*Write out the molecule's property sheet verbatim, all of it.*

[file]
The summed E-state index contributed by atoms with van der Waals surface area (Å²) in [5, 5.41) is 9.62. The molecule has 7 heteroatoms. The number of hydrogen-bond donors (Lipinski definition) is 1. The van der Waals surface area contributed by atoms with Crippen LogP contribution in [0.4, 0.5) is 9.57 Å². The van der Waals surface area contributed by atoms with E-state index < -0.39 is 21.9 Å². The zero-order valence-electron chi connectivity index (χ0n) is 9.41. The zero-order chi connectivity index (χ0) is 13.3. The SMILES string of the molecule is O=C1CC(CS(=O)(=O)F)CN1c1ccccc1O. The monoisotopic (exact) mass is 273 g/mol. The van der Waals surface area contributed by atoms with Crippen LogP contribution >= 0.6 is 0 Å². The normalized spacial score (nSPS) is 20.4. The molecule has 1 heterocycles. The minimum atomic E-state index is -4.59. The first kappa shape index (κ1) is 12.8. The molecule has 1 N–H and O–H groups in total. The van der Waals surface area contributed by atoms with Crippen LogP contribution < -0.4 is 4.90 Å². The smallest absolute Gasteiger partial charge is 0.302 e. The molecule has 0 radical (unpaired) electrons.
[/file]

The summed E-state index contributed by atoms with van der Waals surface area (Å²) in [5, 5.41) is 9.62. The molecule has 7 heteroatoms. The number of hydrogen-bond donors (Lipinski definition) is 1. The van der Waals surface area contributed by atoms with Crippen LogP contribution in [0.4, 0.5) is 9.57 Å². The van der Waals surface area contributed by atoms with E-state index < -0.39 is 21.9 Å². The zero-order valence-electron chi connectivity index (χ0n) is 9.41. The zero-order chi connectivity index (χ0) is 13.3. The SMILES string of the molecule is O=C1CC(CS(=O)(=O)F)CN1c1ccccc1O. The monoisotopic (exact) mass is 273 g/mol. The van der Waals surface area contributed by atoms with Crippen LogP contribution >= 0.6 is 0 Å². The normalized spacial score (nSPS) is 20.4. The molecule has 1 heterocycles. The minimum atomic E-state index is -4.59. The first kappa shape index (κ1) is 12.8. The molecule has 1 N–H and O–H groups in total. The van der Waals surface area contributed by atoms with Crippen LogP contribution < -0.4 is 4.90 Å². The smallest absolute Gasteiger partial charge is 0.302 e. The molecule has 0 radical (unpaired) electrons.